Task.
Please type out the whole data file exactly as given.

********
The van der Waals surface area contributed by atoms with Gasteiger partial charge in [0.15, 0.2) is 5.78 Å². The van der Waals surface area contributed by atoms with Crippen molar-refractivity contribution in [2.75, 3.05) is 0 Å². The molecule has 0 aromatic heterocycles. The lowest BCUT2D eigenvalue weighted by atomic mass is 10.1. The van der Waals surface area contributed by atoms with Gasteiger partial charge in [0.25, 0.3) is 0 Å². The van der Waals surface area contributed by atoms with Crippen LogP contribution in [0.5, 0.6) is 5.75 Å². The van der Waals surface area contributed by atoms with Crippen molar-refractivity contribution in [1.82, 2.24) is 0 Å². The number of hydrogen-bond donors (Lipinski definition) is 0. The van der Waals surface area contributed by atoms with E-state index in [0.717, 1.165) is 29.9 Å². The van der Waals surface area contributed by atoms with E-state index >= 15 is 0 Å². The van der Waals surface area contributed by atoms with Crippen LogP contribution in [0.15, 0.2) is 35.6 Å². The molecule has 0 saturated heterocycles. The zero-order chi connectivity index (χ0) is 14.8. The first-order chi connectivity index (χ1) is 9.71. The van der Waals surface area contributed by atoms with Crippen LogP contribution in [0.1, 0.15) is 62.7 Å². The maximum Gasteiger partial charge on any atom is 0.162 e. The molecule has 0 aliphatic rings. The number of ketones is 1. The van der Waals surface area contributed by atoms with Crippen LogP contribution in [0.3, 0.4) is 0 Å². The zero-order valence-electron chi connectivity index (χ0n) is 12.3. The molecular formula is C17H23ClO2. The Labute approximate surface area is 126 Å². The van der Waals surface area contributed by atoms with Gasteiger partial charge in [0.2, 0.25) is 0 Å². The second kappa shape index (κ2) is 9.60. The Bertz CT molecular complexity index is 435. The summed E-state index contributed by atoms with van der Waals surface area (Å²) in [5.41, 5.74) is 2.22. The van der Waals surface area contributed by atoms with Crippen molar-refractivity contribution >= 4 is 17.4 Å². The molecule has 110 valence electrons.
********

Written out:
The van der Waals surface area contributed by atoms with Gasteiger partial charge in [0.15, 0.2) is 5.78 Å². The van der Waals surface area contributed by atoms with Crippen molar-refractivity contribution in [2.75, 3.05) is 0 Å². The molecule has 0 aromatic heterocycles. The lowest BCUT2D eigenvalue weighted by atomic mass is 10.1. The van der Waals surface area contributed by atoms with Gasteiger partial charge in [0.25, 0.3) is 0 Å². The van der Waals surface area contributed by atoms with Crippen LogP contribution in [0.5, 0.6) is 5.75 Å². The van der Waals surface area contributed by atoms with Crippen molar-refractivity contribution in [1.82, 2.24) is 0 Å². The number of hydrogen-bond donors (Lipinski definition) is 0. The van der Waals surface area contributed by atoms with E-state index in [0.717, 1.165) is 29.9 Å². The van der Waals surface area contributed by atoms with E-state index >= 15 is 0 Å². The van der Waals surface area contributed by atoms with Crippen LogP contribution in [0.15, 0.2) is 35.6 Å². The molecule has 0 saturated heterocycles. The zero-order chi connectivity index (χ0) is 14.8. The first-order chi connectivity index (χ1) is 9.71. The van der Waals surface area contributed by atoms with Crippen LogP contribution in [0.1, 0.15) is 62.7 Å². The maximum Gasteiger partial charge on any atom is 0.162 e. The molecule has 0 aliphatic rings. The number of ketones is 1. The van der Waals surface area contributed by atoms with Crippen LogP contribution in [0.3, 0.4) is 0 Å². The zero-order valence-electron chi connectivity index (χ0n) is 12.3. The molecular formula is C17H23ClO2. The Labute approximate surface area is 126 Å². The van der Waals surface area contributed by atoms with Gasteiger partial charge in [0.2, 0.25) is 0 Å². The second kappa shape index (κ2) is 9.60. The Bertz CT molecular complexity index is 435. The summed E-state index contributed by atoms with van der Waals surface area (Å²) in [5.41, 5.74) is 2.22. The van der Waals surface area contributed by atoms with Crippen molar-refractivity contribution >= 4 is 17.4 Å². The molecule has 110 valence electrons.